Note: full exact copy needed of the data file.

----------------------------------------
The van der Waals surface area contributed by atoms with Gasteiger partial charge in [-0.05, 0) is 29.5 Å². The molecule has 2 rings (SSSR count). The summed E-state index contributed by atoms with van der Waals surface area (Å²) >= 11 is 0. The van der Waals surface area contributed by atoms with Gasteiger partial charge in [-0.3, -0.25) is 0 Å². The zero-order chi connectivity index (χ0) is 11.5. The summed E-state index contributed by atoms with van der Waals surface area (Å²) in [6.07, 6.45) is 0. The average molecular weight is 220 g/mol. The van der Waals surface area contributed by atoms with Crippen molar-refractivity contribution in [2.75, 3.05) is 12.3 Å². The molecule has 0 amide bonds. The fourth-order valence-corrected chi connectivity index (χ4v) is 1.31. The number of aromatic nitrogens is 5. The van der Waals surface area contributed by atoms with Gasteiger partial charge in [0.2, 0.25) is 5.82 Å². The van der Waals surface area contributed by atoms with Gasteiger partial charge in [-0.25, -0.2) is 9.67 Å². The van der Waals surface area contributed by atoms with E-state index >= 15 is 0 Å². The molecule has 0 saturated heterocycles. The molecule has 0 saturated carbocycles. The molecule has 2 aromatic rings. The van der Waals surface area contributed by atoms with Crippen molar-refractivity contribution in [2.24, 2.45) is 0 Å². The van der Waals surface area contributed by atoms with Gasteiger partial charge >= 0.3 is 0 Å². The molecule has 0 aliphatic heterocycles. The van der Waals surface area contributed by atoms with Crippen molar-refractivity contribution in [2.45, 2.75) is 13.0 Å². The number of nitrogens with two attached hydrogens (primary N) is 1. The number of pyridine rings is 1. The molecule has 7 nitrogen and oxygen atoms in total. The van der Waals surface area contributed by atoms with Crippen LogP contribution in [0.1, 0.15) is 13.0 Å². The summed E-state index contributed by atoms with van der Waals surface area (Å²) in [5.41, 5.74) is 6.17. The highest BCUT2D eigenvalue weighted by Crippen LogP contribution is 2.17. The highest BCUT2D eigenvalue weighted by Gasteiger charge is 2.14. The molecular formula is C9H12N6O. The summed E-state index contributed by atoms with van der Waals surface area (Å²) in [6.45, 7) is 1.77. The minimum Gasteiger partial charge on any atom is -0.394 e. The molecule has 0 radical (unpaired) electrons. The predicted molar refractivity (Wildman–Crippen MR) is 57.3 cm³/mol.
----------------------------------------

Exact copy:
The van der Waals surface area contributed by atoms with Gasteiger partial charge in [-0.05, 0) is 29.5 Å². The molecule has 2 rings (SSSR count). The summed E-state index contributed by atoms with van der Waals surface area (Å²) >= 11 is 0. The van der Waals surface area contributed by atoms with Gasteiger partial charge in [-0.3, -0.25) is 0 Å². The zero-order chi connectivity index (χ0) is 11.5. The summed E-state index contributed by atoms with van der Waals surface area (Å²) in [6.07, 6.45) is 0. The average molecular weight is 220 g/mol. The van der Waals surface area contributed by atoms with Crippen molar-refractivity contribution in [2.75, 3.05) is 12.3 Å². The molecule has 0 amide bonds. The fourth-order valence-corrected chi connectivity index (χ4v) is 1.31. The number of aromatic nitrogens is 5. The van der Waals surface area contributed by atoms with Gasteiger partial charge in [0.2, 0.25) is 5.82 Å². The van der Waals surface area contributed by atoms with Gasteiger partial charge in [-0.25, -0.2) is 9.67 Å². The van der Waals surface area contributed by atoms with E-state index >= 15 is 0 Å². The molecule has 0 saturated heterocycles. The molecule has 0 saturated carbocycles. The molecule has 2 aromatic rings. The van der Waals surface area contributed by atoms with Crippen molar-refractivity contribution in [2.24, 2.45) is 0 Å². The van der Waals surface area contributed by atoms with Gasteiger partial charge >= 0.3 is 0 Å². The molecule has 0 aliphatic heterocycles. The van der Waals surface area contributed by atoms with Crippen molar-refractivity contribution in [2.45, 2.75) is 13.0 Å². The number of nitrogens with two attached hydrogens (primary N) is 1. The number of pyridine rings is 1. The molecule has 7 nitrogen and oxygen atoms in total. The van der Waals surface area contributed by atoms with Crippen LogP contribution in [0.1, 0.15) is 13.0 Å². The summed E-state index contributed by atoms with van der Waals surface area (Å²) in [5.41, 5.74) is 6.17. The highest BCUT2D eigenvalue weighted by Crippen LogP contribution is 2.17. The highest BCUT2D eigenvalue weighted by Gasteiger charge is 2.14. The molecular formula is C9H12N6O. The summed E-state index contributed by atoms with van der Waals surface area (Å²) in [6.45, 7) is 1.77. The minimum Gasteiger partial charge on any atom is -0.394 e. The molecule has 0 radical (unpaired) electrons. The predicted molar refractivity (Wildman–Crippen MR) is 57.3 cm³/mol.